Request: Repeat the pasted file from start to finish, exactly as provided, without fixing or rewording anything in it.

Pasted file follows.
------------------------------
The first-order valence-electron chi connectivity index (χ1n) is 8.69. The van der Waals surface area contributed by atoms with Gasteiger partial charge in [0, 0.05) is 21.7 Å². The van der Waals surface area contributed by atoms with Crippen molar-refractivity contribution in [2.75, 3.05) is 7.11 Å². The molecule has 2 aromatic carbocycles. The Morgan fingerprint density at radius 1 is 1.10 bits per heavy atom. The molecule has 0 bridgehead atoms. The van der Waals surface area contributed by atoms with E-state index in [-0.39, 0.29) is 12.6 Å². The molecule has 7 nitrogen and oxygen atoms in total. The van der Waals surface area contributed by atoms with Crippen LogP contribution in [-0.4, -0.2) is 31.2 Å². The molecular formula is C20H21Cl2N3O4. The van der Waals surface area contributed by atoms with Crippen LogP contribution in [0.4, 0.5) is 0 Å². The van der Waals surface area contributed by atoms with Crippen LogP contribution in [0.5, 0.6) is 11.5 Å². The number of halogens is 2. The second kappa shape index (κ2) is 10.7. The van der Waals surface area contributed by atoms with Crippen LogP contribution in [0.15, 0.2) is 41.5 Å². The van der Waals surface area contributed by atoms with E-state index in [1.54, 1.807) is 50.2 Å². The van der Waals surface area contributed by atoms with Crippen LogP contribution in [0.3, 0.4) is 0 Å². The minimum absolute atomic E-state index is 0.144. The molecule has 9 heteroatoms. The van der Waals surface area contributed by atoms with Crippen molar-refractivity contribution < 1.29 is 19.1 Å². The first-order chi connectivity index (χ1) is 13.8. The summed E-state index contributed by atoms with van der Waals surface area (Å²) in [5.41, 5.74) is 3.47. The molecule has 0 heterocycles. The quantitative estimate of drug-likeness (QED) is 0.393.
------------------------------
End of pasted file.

The first-order valence-electron chi connectivity index (χ1n) is 8.69. The van der Waals surface area contributed by atoms with Gasteiger partial charge in [0, 0.05) is 21.7 Å². The van der Waals surface area contributed by atoms with Crippen molar-refractivity contribution in [2.75, 3.05) is 7.11 Å². The molecule has 2 aromatic carbocycles. The Morgan fingerprint density at radius 1 is 1.10 bits per heavy atom. The molecule has 0 bridgehead atoms. The van der Waals surface area contributed by atoms with E-state index in [-0.39, 0.29) is 12.6 Å². The molecule has 7 nitrogen and oxygen atoms in total. The van der Waals surface area contributed by atoms with Crippen LogP contribution in [-0.4, -0.2) is 31.2 Å². The molecular formula is C20H21Cl2N3O4. The van der Waals surface area contributed by atoms with Crippen LogP contribution in [0.4, 0.5) is 0 Å². The van der Waals surface area contributed by atoms with Crippen LogP contribution in [0.5, 0.6) is 11.5 Å². The number of halogens is 2. The second kappa shape index (κ2) is 10.7. The van der Waals surface area contributed by atoms with Crippen LogP contribution in [0.15, 0.2) is 41.5 Å². The van der Waals surface area contributed by atoms with E-state index in [1.54, 1.807) is 50.2 Å². The van der Waals surface area contributed by atoms with Crippen LogP contribution in [0.3, 0.4) is 0 Å². The minimum absolute atomic E-state index is 0.144. The molecule has 9 heteroatoms. The van der Waals surface area contributed by atoms with Crippen molar-refractivity contribution < 1.29 is 19.1 Å². The first-order chi connectivity index (χ1) is 13.8. The summed E-state index contributed by atoms with van der Waals surface area (Å²) in [5.41, 5.74) is 3.47. The molecule has 0 heterocycles. The quantitative estimate of drug-likeness (QED) is 0.393.